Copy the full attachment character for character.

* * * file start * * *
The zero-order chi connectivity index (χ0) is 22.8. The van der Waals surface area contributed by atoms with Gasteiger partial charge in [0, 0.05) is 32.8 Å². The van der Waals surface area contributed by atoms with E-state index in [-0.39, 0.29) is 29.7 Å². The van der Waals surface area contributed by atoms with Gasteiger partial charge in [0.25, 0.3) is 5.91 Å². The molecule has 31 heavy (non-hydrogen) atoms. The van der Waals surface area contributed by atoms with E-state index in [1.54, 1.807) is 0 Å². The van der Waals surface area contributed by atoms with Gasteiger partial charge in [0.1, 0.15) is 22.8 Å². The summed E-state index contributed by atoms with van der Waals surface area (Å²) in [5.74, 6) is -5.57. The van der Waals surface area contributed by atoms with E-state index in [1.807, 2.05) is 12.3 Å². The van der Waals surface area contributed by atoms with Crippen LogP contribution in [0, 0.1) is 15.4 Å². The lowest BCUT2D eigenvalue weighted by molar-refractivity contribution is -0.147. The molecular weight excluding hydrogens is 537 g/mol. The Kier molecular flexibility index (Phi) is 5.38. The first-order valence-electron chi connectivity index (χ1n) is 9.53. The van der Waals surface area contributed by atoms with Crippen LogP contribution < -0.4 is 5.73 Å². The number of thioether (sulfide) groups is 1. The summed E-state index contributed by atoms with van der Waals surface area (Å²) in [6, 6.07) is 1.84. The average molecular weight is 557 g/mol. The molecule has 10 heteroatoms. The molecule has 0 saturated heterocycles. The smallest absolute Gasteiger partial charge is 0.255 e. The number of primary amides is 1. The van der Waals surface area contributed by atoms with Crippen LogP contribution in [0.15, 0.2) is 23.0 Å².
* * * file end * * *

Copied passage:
The zero-order chi connectivity index (χ0) is 22.8. The van der Waals surface area contributed by atoms with Gasteiger partial charge in [0, 0.05) is 32.8 Å². The van der Waals surface area contributed by atoms with E-state index in [-0.39, 0.29) is 29.7 Å². The van der Waals surface area contributed by atoms with Gasteiger partial charge in [0.25, 0.3) is 5.91 Å². The molecule has 31 heavy (non-hydrogen) atoms. The van der Waals surface area contributed by atoms with E-state index in [1.54, 1.807) is 0 Å². The van der Waals surface area contributed by atoms with Gasteiger partial charge in [0.1, 0.15) is 22.8 Å². The summed E-state index contributed by atoms with van der Waals surface area (Å²) in [5.74, 6) is -5.57. The van der Waals surface area contributed by atoms with E-state index in [1.807, 2.05) is 12.3 Å². The van der Waals surface area contributed by atoms with Crippen LogP contribution in [0, 0.1) is 15.4 Å². The lowest BCUT2D eigenvalue weighted by molar-refractivity contribution is -0.147. The molecular weight excluding hydrogens is 537 g/mol. The Kier molecular flexibility index (Phi) is 5.38. The first-order valence-electron chi connectivity index (χ1n) is 9.53. The van der Waals surface area contributed by atoms with Crippen LogP contribution < -0.4 is 5.73 Å². The number of thioether (sulfide) groups is 1. The summed E-state index contributed by atoms with van der Waals surface area (Å²) in [6, 6.07) is 1.84. The average molecular weight is 557 g/mol. The molecule has 10 heteroatoms. The molecule has 0 saturated heterocycles. The smallest absolute Gasteiger partial charge is 0.255 e. The number of primary amides is 1. The van der Waals surface area contributed by atoms with Crippen LogP contribution in [0.15, 0.2) is 23.0 Å².